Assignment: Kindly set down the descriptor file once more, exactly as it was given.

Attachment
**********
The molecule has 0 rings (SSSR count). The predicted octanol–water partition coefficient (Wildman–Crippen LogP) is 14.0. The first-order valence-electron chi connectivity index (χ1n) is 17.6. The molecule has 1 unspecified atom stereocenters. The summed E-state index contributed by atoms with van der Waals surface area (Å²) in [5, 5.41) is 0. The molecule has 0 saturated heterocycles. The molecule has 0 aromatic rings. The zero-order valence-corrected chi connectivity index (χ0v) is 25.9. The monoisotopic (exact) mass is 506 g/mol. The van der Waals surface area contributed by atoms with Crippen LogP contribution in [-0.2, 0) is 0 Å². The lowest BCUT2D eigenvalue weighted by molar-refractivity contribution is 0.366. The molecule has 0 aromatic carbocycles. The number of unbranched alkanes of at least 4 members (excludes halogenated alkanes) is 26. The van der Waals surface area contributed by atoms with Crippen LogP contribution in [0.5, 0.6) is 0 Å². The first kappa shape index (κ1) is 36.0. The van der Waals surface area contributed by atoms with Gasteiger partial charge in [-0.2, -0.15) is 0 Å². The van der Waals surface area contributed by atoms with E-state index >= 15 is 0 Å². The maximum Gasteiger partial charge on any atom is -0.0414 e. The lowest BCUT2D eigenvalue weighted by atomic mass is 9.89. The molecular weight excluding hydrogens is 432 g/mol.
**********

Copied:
The molecule has 0 rings (SSSR count). The predicted octanol–water partition coefficient (Wildman–Crippen LogP) is 14.0. The first-order valence-electron chi connectivity index (χ1n) is 17.6. The molecule has 1 unspecified atom stereocenters. The summed E-state index contributed by atoms with van der Waals surface area (Å²) in [5, 5.41) is 0. The molecule has 0 saturated heterocycles. The molecule has 0 aromatic rings. The zero-order valence-corrected chi connectivity index (χ0v) is 25.9. The monoisotopic (exact) mass is 506 g/mol. The van der Waals surface area contributed by atoms with Crippen LogP contribution in [-0.2, 0) is 0 Å². The lowest BCUT2D eigenvalue weighted by molar-refractivity contribution is 0.366. The molecule has 0 aromatic carbocycles. The number of unbranched alkanes of at least 4 members (excludes halogenated alkanes) is 26. The van der Waals surface area contributed by atoms with Crippen LogP contribution in [0.5, 0.6) is 0 Å². The first kappa shape index (κ1) is 36.0. The van der Waals surface area contributed by atoms with Gasteiger partial charge in [-0.2, -0.15) is 0 Å². The van der Waals surface area contributed by atoms with E-state index >= 15 is 0 Å². The maximum Gasteiger partial charge on any atom is -0.0414 e. The lowest BCUT2D eigenvalue weighted by atomic mass is 9.89. The molecular weight excluding hydrogens is 432 g/mol.